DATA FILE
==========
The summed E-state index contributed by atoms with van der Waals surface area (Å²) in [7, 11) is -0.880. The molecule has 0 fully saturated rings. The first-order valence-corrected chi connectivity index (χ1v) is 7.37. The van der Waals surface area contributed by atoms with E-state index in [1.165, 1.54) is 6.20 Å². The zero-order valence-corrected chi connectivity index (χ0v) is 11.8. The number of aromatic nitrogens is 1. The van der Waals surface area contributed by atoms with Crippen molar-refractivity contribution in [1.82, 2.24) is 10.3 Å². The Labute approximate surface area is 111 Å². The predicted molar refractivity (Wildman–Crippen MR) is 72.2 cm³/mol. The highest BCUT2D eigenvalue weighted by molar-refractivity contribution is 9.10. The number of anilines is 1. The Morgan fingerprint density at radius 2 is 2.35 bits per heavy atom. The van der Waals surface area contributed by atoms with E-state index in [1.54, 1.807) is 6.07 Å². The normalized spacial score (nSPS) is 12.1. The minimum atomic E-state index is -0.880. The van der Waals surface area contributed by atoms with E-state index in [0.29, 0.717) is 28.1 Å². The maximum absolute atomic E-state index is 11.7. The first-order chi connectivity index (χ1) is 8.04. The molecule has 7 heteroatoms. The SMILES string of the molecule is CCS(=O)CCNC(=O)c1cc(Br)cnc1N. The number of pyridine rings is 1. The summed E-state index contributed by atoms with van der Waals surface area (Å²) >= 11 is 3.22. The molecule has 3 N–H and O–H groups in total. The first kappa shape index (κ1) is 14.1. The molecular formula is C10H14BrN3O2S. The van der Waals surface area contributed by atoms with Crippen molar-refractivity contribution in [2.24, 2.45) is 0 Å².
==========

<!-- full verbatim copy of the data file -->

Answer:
The summed E-state index contributed by atoms with van der Waals surface area (Å²) in [7, 11) is -0.880. The molecule has 0 fully saturated rings. The first-order valence-corrected chi connectivity index (χ1v) is 7.37. The van der Waals surface area contributed by atoms with E-state index in [1.165, 1.54) is 6.20 Å². The zero-order valence-corrected chi connectivity index (χ0v) is 11.8. The number of aromatic nitrogens is 1. The van der Waals surface area contributed by atoms with Crippen molar-refractivity contribution in [1.82, 2.24) is 10.3 Å². The Labute approximate surface area is 111 Å². The predicted molar refractivity (Wildman–Crippen MR) is 72.2 cm³/mol. The highest BCUT2D eigenvalue weighted by molar-refractivity contribution is 9.10. The number of anilines is 1. The Morgan fingerprint density at radius 2 is 2.35 bits per heavy atom. The van der Waals surface area contributed by atoms with E-state index in [1.54, 1.807) is 6.07 Å². The normalized spacial score (nSPS) is 12.1. The minimum atomic E-state index is -0.880. The van der Waals surface area contributed by atoms with E-state index in [0.29, 0.717) is 28.1 Å². The maximum absolute atomic E-state index is 11.7. The first-order chi connectivity index (χ1) is 8.04. The molecule has 7 heteroatoms. The SMILES string of the molecule is CCS(=O)CCNC(=O)c1cc(Br)cnc1N. The number of pyridine rings is 1. The summed E-state index contributed by atoms with van der Waals surface area (Å²) >= 11 is 3.22. The molecule has 3 N–H and O–H groups in total. The first kappa shape index (κ1) is 14.1. The molecular formula is C10H14BrN3O2S. The van der Waals surface area contributed by atoms with Crippen molar-refractivity contribution in [2.24, 2.45) is 0 Å².